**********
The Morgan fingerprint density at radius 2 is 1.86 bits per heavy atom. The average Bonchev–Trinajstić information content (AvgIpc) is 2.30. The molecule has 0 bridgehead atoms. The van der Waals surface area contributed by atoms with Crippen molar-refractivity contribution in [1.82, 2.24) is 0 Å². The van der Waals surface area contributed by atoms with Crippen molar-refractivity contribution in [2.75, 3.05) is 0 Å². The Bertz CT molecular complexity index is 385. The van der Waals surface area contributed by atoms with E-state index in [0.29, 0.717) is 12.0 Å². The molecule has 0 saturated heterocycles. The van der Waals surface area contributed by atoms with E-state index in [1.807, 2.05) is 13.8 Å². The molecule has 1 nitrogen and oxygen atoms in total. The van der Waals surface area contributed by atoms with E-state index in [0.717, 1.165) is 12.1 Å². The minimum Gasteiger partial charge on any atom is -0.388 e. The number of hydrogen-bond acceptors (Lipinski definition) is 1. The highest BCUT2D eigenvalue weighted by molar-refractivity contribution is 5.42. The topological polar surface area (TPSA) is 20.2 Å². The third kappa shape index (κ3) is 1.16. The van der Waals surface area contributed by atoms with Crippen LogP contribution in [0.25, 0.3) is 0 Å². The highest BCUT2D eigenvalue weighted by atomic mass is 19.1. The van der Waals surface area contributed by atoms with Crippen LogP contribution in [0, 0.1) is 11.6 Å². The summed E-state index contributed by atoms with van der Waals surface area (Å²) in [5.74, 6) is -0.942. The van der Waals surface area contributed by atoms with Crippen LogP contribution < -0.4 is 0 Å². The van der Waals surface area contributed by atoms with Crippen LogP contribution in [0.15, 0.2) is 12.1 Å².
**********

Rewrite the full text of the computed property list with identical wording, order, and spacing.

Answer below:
The Morgan fingerprint density at radius 2 is 1.86 bits per heavy atom. The average Bonchev–Trinajstić information content (AvgIpc) is 2.30. The molecule has 0 bridgehead atoms. The van der Waals surface area contributed by atoms with Crippen molar-refractivity contribution in [1.82, 2.24) is 0 Å². The van der Waals surface area contributed by atoms with Crippen molar-refractivity contribution in [2.75, 3.05) is 0 Å². The Bertz CT molecular complexity index is 385. The van der Waals surface area contributed by atoms with E-state index in [0.29, 0.717) is 12.0 Å². The molecule has 0 saturated heterocycles. The van der Waals surface area contributed by atoms with E-state index in [1.807, 2.05) is 13.8 Å². The molecule has 1 nitrogen and oxygen atoms in total. The van der Waals surface area contributed by atoms with E-state index in [0.717, 1.165) is 12.1 Å². The minimum Gasteiger partial charge on any atom is -0.388 e. The number of hydrogen-bond acceptors (Lipinski definition) is 1. The highest BCUT2D eigenvalue weighted by molar-refractivity contribution is 5.42. The topological polar surface area (TPSA) is 20.2 Å². The third kappa shape index (κ3) is 1.16. The van der Waals surface area contributed by atoms with Crippen LogP contribution in [0.25, 0.3) is 0 Å². The highest BCUT2D eigenvalue weighted by atomic mass is 19.1. The van der Waals surface area contributed by atoms with Crippen LogP contribution in [0, 0.1) is 11.6 Å². The summed E-state index contributed by atoms with van der Waals surface area (Å²) in [5.74, 6) is -0.942. The van der Waals surface area contributed by atoms with Crippen LogP contribution < -0.4 is 0 Å². The van der Waals surface area contributed by atoms with Crippen LogP contribution in [0.15, 0.2) is 12.1 Å².